Industry Profiles - Nail Bars - 2020
Here we look at labour exploitation in the nail bar industry and the headline trends for this sector including victim profiles, recruitment, how they are transported to the UK and how to prevent exploitation.
Victims are both male and female, with slightly higher reporting of the latter. Age is largely unknown but tends to be under 35 years and of Vietnamese nationality.
Irregular migrants are reported to be working in the sector. Also, several workers who are unable to communicate in English.
Exploitation is reported in various locations across the UK. There is slightly higher reporting in London and the North-East. This may be a result of intelligence generated through proactive multi-agency work.
Methods of recruitment into the sector are largely unknown. Limited reports suggest recruitment via friends and family.
Health and safety
Concerns include lack of PPE and excessive working hours with no food breaks.
Transport to the UK
Methods of transport are largely unknown. There are limited reports of Vietnamese nationals being transported to the UK by lorry, arranged by the exploiter.
Some reports allude to connections with organised crime groups and limited reports suggest some victims are also employed at cannabis farms and/or forced into prostitution.
The extent to which exploiters provide accommodation is largely unknown. There are reports of shared houses and flats being used to accommodate workers.
The most received allegation is non-payment of National Minimum Wage, commonly around £7 an hour.
Potential victims are often described as being withdrawn, overworked or discontent. Despite potential exploiters appearing aggressive or threatening, reports of physical abuse were low.
Consumer demand for beauty services will continue and is likely to increase. This could lead to a saturated and highly competitive market wherein costs are increasingly cut to attract customers.
There is some scope for the licensing of nail bars following government recommendations made in 2018.
The current pandemic resulted in the closure of nail bars and there is a risk that workers may be forced into other sectors and/or criminality including drug cultivation and prostitution.
Key questions to prevent and identify labour exploitation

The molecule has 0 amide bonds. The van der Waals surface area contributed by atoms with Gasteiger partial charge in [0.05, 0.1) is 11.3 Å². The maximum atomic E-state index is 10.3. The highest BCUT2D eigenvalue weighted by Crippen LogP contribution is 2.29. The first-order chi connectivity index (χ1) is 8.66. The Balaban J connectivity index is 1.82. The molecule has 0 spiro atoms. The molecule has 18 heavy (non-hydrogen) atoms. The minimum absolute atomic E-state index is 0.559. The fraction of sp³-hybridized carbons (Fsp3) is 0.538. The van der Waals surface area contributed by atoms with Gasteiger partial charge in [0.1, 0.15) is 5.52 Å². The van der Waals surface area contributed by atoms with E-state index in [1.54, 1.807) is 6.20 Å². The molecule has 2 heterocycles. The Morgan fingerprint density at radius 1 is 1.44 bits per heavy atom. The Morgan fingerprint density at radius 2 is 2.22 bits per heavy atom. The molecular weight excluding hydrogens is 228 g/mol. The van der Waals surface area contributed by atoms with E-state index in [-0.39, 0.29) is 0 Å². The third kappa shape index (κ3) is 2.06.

• Do recruitment processes include questions to identify whether a person may have been trafficked, paid work finding fees, or was otherwise exploited whilst seeking employment?
• Do you have any additional due diligence checks for workers at risk of being exploited?
• Do members of your organisation receive training on spotting the signs of modern slavery?
• Do you have an internal escalation process if you identify an issue of exploitation? Do you know who to contact?
• How do you ensure workers on site know how much they should be paid? How do you advertise how complaints can be reported?
• Are there mechanisms in place to engage with workers? Including access to translation services?
• How do you risk assess potential modern slavery and labour exploitation in your business?
What to consider when reporting intelligence
Example: Nail bar is staffed by workers from South East Asia who speak limited English. The manager speaks to staff rudely and they fear him.
What further information may assist the GLAA?
Provide the address of the nail and more details about the workers involved
- Do any appear to be minors?
- Are they male or female?
- Is there any evidence of injury or workers being subjected to physical violence?
- What hours do they work?
- What hours is the shop open?
- How are workers arriving, are there vehicle details?
- Is there information to suggest that workers may be living in or above the nail bar?
- How much are workers paid?
- How does recruitment occur?
Whilst not all factors may be known, any additional details will assist the GLAA in identifying people and locations involved for operational purposes and to improve our intelligence picture.
Who to contact
Please report to the GLAA:
• Unlicensed trading in the regulated sector (agriculture, horticulture, shellfish gathering and any associated processing and packaging) across the UK.
• Labour market offences (non-payment of the National Minimum Wage, breach of Employment Agency Standards) in the regulated sector in England and Wales
• Individuals, labour users or labour providers who are suspected of modern slavery and human trafficking in any labour industry (excluding sexual exploitation), or individuals who are potential victims of such activity in England and Wales.
Please report to partners:
• Issues of National Minimum Wage only, in sectors that are not GLAA regulated to the HMRC NMW team (https://www.gov.uk/government/organisations/hm-revenue-customs/contact/national-minimum-wage-enquiries-and-complaints)
• Health and safety issues only (all sectors) to the Health and Safety Executive (http://www.hse.gov.uk/contact/concerns.htm)
• Workplace relations and employment law issues (including contract issues, discrimination and grievances) to the Advisory, Conciliation and Arbitration Service (ACAS) (https://www.acas.org.uk/index.aspx?articleid=1410)
• When there is an immediate threat to life contact the police emergency number.
• To report labour exploitation, human trafficking or modern slavery outside of the regulated sectors in Northern Ireland or Scotland, contact the local police service.